Matthew Bourne’s Cinderella

Choreography by Matthew Bourne; music by Sergei Prokofiev
New Adventures
Bradford Alhambra

Liam Mower (The Angel) and Ashley Shaw (Cinderella) Credit: Johan Persson
The Company Credit: Johan Persson
Liam Mower (The Angel) and Ashley Shaw (Cinderella) Credit: Johan Persson

Sir Matthew Bourne, the UK’s most popular choreographer, is responsible for some of the most successful dance productions of the last 25 years. His iconic reimagining of Swan Lake—once thought controversial because of its strident homoeroticism—has been embraced by the theatregoing public, and now features on the GCSE syllabus. Even his most ardent critics concede that Bourne has managed to open ballet up to a wider audience by stripping it of its perceived fussiness and replacing it with a strong narrative drive.

Having loved both Early Adventures, a collection of Bourne’s short works, and The Red Shoes, I was naturally curious to see how he would approach Cinderella. First staged in 1997, Bourne relocates the action to London in 1940. The opening image of a sparkling blue slipper set against the war-torn rubble of the city quickly informs us that this production will blend the turmoil of the Blitz with the magic of the fairy tale and the glamour of Hollywood cinema.

Bourne’s Cinderella retains the dramatic structure of this well-known story, but also makes some notable alterations. In this version, Cinderella (Ashley Shaw) must contend not only with a vile stepmother (Madelaine Brennan) and two wicked stepsisters (Stephanie Billers and Anjali Mehra), but also with three despicable stepbrothers, one of whom has a shoe fetish (Dan Wright). Cinderella’s veteran father (Alan Vincent) may be alive, but he’s unable to defend his daughter from the confines of his wheelchair.

There is hope for Cinderella, however, in the dashing form of an RAF pilot named Harry (Dominic North), with whom she strikes up an immediate rapport. If only she could escape the house to attend the dance at the Café de Paris, where young people gather to forget about the war by jitterbugging until the early hours.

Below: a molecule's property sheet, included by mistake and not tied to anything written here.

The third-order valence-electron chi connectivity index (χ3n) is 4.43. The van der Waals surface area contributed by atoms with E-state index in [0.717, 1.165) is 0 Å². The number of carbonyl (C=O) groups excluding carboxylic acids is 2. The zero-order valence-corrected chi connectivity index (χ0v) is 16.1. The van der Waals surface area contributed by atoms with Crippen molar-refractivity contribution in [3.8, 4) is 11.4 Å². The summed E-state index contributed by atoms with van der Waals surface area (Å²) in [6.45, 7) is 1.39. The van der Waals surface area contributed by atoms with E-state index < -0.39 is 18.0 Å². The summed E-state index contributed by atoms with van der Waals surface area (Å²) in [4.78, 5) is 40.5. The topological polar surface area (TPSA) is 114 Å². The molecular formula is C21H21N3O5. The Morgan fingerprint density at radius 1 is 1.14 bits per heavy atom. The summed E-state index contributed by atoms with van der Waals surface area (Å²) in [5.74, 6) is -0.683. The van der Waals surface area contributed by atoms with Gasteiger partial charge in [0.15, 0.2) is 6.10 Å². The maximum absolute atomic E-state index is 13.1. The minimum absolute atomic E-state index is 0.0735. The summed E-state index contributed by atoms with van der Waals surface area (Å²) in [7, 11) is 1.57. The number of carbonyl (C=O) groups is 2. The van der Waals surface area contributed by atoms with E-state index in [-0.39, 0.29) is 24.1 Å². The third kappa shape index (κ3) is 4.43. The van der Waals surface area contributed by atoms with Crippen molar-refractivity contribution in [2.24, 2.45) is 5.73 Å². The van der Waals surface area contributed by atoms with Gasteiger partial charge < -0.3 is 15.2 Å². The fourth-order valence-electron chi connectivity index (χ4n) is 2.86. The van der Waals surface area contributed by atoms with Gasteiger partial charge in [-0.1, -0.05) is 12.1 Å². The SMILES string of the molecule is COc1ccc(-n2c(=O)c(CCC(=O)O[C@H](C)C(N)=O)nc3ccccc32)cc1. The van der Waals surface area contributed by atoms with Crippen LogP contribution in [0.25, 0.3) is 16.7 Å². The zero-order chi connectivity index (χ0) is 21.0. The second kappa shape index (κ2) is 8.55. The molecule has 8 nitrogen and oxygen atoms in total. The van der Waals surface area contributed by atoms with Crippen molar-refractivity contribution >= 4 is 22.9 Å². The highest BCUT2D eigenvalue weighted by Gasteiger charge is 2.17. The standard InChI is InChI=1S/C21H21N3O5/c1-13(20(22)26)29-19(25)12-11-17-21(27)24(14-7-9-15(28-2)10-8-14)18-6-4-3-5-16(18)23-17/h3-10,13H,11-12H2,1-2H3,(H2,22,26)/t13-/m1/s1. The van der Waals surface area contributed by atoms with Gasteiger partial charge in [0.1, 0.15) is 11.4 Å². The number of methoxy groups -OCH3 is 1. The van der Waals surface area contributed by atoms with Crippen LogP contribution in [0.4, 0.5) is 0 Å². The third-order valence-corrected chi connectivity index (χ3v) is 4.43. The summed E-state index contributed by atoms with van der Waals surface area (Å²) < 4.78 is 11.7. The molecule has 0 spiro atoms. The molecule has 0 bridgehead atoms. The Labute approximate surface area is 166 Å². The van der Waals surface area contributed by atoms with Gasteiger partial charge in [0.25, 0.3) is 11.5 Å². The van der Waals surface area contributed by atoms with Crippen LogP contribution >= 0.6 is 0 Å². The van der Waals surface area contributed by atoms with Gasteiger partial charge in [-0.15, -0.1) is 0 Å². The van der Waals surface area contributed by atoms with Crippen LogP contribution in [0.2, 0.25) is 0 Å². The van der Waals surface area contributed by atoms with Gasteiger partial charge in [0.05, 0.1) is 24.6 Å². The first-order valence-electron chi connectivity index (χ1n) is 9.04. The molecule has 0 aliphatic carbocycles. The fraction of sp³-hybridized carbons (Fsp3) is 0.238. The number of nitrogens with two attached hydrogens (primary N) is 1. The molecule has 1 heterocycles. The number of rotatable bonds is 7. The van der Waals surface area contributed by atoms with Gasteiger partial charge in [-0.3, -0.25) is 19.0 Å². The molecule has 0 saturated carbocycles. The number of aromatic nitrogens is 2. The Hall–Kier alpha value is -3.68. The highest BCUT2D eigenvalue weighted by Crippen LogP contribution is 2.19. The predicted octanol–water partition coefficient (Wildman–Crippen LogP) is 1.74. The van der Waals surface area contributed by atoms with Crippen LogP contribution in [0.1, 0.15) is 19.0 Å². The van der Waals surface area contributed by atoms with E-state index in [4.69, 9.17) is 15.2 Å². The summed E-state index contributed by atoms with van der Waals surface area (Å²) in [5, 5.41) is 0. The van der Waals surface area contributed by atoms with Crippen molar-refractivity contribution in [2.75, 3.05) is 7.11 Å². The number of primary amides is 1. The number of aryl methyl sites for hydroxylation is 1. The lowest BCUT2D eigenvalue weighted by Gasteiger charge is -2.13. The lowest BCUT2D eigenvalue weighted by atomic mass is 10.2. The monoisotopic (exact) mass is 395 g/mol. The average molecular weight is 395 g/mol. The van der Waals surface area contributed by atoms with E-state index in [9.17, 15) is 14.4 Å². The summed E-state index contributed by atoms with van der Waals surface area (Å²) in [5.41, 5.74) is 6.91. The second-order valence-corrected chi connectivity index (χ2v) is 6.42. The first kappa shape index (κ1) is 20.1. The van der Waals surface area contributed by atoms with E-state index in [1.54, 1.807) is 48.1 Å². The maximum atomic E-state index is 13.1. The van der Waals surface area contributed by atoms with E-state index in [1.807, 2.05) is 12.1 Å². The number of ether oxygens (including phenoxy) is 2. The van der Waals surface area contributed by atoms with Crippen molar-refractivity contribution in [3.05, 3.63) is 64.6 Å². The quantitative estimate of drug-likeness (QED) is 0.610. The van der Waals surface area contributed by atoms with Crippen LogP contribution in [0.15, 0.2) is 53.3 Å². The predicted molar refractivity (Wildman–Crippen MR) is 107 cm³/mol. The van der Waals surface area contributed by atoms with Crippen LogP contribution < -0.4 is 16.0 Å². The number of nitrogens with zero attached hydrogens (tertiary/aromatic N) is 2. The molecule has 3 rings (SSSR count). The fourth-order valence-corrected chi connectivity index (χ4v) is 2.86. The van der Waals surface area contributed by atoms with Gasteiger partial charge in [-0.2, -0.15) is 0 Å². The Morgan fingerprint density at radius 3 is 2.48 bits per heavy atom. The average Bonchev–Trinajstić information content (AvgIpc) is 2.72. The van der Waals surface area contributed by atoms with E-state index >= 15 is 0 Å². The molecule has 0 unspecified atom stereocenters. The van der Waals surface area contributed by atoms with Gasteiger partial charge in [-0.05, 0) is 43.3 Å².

Enter Cinderella’s supernatural aide: not a fairy godmother with a wand, but a youthful male angel (Liam Mower) dressed in silver. However, this angel has a sinister side to him, and Cinderella will have to grapple with wartime horrors before she earns her happy ending.

Clement Crisp, one of Bourne’s most vociferous critics, has described him as a first-rate showman and a second-rate choreographer. I agree wholeheartedly with the first part, but not the second. Bourne belongs to a tradition of British choreographers who place storytelling at the forefront of their work. His choreography may not be the most formally adventurous, but it is strongly rooted in character. At times, the performers’ movements seem closer to dramatic gesture rather than dance, but I would argue that this enriches rather than detracts from the overall production.

Furthermore, Cinderella is filled with moments of great choreographic beauty, with Bourne responding intelligently and imaginatively to Prokofiev’s score. The scene in which Cinderella dances with a dressmaker’s dummy only for him to turn into her RAF pilot is funny, poignant and delightful. The scenes at the Café de Paris, in which Cinderella’s stepfamily dance with various partners, are slick, energetic and fast-moving. The pas de deux between Cinderella and Harry after the dance is filled with passionate longing.

The ensemble tackles the dramatic and choreographic demands of Cinderella with confidence and finesse. Ashley Shaw is a beguiling leading lady, who beautifully conveys the transformative power of love. Similarly impressive is Dominic North, who looks and acts the part as her princely pilot. Madelaine Brennan excels as Cinderella’s femme fatale step-mother, and Liam Mower’s lithe physicality imbues the angel with a remote, ethereal quality.

Just as important as Bourne’s choreography is Lez Brotherston’s outstanding production design, which skilfully recreates the landscape of wartime London, including the London Underground and the Thames Embankment. My heart was in my mouth at the beginning of the second act where the angel uses his magical powers to restore the Café de Paris, which was bombed on 8 March 1941, to its former glory. It’s in scenes such as this that one can most fully appreciate Bourne and Brotherston’s creative partnership.

Credit must also go to Neil Austin’s expressive lighting, which adds immeasurably to the lustrous quality of the production.

Matthew Bourne’s Cinderella is a terrific piece of work, overflowing with witty and imaginative detail.

Reviewer: James Ballands